Single-use bronchoscopes performed well as an alternative to reusables when performing bronchoalveolar lavage (BAL).

Patient Safety

Study: One Single-Use Bronchoscope Excelled in BAL Use

The analysis showed single-use flexible bronchoscopes to be a viable alternative to reusables for performing bronchoalveolar lavage (BAL).

The Ambu aScope 5 Broncho rated highest among users across all categories measured for bronchoalveolar lavage (BAL) performance in a recent study that was presented as a poster at the American Association for Bronchology and Interventional Pulmonology (AABIP) 2023 conference.

The analysis showed single-use flexible bronchoscopes to be a viable alternative to reusables for performing bronchoalveolar lavage (BAL). It also found that bronchoscopes with closed-loop sampling systems such as the Ambu® aScope™ 4 Broncho and the aScope 5, may provide an easier, safer and more efficient tool for the procedures without the need for additional staff.

Study participants included the University of Chicago, Brigham and Women’s Hospital, the Medical College of Wisconsin and the University of Texas Southwestern. Two Ambu employees were among the six authors.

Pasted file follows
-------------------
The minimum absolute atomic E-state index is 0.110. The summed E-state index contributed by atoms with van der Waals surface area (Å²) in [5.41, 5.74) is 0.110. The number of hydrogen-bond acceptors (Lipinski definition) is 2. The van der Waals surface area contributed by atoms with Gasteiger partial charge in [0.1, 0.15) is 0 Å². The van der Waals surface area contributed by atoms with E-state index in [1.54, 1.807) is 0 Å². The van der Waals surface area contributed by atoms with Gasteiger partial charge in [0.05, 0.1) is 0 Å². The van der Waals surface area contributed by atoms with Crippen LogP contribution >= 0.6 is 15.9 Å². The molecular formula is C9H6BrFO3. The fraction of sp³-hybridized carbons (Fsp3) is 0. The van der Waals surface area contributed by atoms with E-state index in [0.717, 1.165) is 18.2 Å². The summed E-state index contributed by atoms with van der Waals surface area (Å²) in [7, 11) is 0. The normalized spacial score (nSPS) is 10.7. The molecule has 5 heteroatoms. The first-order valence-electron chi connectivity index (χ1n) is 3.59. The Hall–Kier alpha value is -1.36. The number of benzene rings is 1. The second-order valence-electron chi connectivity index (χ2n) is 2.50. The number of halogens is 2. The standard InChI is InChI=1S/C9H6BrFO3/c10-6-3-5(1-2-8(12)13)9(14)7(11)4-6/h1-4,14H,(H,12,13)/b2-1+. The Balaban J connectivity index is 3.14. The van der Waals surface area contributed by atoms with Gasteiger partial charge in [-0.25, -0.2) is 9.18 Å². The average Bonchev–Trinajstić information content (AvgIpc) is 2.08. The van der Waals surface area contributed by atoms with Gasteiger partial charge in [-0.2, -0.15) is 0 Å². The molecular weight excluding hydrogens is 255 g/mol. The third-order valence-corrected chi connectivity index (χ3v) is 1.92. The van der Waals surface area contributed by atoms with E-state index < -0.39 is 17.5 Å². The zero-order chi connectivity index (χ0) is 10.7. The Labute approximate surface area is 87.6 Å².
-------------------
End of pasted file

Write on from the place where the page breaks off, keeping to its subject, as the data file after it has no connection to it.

“Additional studies should continue to evaluate the difference in these scopes with a larger sample size, including clinicians from different backgrounds,” the authors wrote. AABIP was held in Chicago in August.

Seven interventional pulmonologists performed two bronchoalveolar lavages (BALs) on low-fidelity lung models to evaluate five single-use flexible bronchoscopes. The scopes used were:

  • Ambu aScope 5 Broncho
  • Ambu aScope 4 Broncho
  • Boston Scientific Exalt-B
  • Olympus H-SteriScope
  • Verathon B-Flex

The Ambu scopes used an integrated sampling system while the others used a Lukens trap. After BAL completion with each scope, participants answered a nine-question survey evaluating scope performance.

BAL is a minimally invasive procedure that samples the lung by flushing sterile saline into a target area and then suctions that solution for testing. The procedure has seen little innovation in the five decades since it was introduced.

Ambu introduced its closed-loop system, the BronchoSampler, in 2019 and it revolutionized BAL by providing a vacuum bypass that enables switching between suction and sampling without a suction tube switch. That is one of the key factors that slows down workflow, and Ambu’s system can be operated by one clinician, using one hand, minimizing sample exposure points and protecting both the healthcare professional and the sample itself.

Ambu now packages specimen collection containers together with its single-use scopes to further simplify the work.

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